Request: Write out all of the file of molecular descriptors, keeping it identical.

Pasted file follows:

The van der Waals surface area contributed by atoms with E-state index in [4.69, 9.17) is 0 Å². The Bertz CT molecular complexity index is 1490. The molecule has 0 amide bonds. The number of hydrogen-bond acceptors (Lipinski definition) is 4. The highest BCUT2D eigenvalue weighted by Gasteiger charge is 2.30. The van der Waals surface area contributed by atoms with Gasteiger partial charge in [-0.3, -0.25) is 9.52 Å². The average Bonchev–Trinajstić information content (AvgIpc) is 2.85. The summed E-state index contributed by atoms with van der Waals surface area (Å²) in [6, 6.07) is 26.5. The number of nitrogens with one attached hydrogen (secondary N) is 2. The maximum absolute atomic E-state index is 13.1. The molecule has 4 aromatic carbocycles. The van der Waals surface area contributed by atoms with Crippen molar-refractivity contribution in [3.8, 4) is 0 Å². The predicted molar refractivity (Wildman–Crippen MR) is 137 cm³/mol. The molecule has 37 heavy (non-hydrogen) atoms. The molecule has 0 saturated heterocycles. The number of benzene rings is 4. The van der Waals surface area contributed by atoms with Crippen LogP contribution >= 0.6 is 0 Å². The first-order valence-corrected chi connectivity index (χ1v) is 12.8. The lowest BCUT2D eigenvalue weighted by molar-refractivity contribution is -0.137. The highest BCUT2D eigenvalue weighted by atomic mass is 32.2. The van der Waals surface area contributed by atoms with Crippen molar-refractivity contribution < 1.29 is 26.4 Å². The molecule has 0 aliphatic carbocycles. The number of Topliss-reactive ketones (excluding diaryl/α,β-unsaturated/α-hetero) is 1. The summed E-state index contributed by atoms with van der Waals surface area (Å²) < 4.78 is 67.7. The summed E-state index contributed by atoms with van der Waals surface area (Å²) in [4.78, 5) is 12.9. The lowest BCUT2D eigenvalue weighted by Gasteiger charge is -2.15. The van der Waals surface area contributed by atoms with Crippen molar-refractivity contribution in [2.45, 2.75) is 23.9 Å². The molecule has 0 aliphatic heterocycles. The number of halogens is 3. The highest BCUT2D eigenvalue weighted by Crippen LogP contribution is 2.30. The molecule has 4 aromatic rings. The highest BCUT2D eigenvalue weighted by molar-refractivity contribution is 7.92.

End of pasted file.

The van der Waals surface area contributed by atoms with E-state index in [4.69, 9.17) is 0 Å². The Bertz CT molecular complexity index is 1490. The molecule has 0 amide bonds. The number of hydrogen-bond acceptors (Lipinski definition) is 4. The highest BCUT2D eigenvalue weighted by Gasteiger charge is 2.30. The van der Waals surface area contributed by atoms with Gasteiger partial charge in [-0.3, -0.25) is 9.52 Å². The average Bonchev–Trinajstić information content (AvgIpc) is 2.85. The summed E-state index contributed by atoms with van der Waals surface area (Å²) in [6, 6.07) is 26.5. The number of nitrogens with one attached hydrogen (secondary N) is 2. The maximum absolute atomic E-state index is 13.1. The molecule has 4 aromatic carbocycles. The van der Waals surface area contributed by atoms with Crippen molar-refractivity contribution in [3.8, 4) is 0 Å². The predicted molar refractivity (Wildman–Crippen MR) is 137 cm³/mol. The molecule has 37 heavy (non-hydrogen) atoms. The molecule has 0 saturated heterocycles. The number of benzene rings is 4. The van der Waals surface area contributed by atoms with Crippen LogP contribution >= 0.6 is 0 Å². The first-order valence-corrected chi connectivity index (χ1v) is 12.8. The lowest BCUT2D eigenvalue weighted by molar-refractivity contribution is -0.137. The highest BCUT2D eigenvalue weighted by atomic mass is 32.2. The van der Waals surface area contributed by atoms with Crippen molar-refractivity contribution < 1.29 is 26.4 Å². The molecule has 0 aliphatic carbocycles. The number of Topliss-reactive ketones (excluding diaryl/α,β-unsaturated/α-hetero) is 1. The summed E-state index contributed by atoms with van der Waals surface area (Å²) < 4.78 is 67.7. The summed E-state index contributed by atoms with van der Waals surface area (Å²) in [4.78, 5) is 12.9. The lowest BCUT2D eigenvalue weighted by Gasteiger charge is -2.15. The van der Waals surface area contributed by atoms with Crippen molar-refractivity contribution in [2.45, 2.75) is 23.9 Å². The molecule has 0 aliphatic heterocycles. The number of halogens is 3. The highest BCUT2D eigenvalue weighted by Crippen LogP contribution is 2.30. The molecule has 4 aromatic rings. The highest BCUT2D eigenvalue weighted by molar-refractivity contribution is 7.92.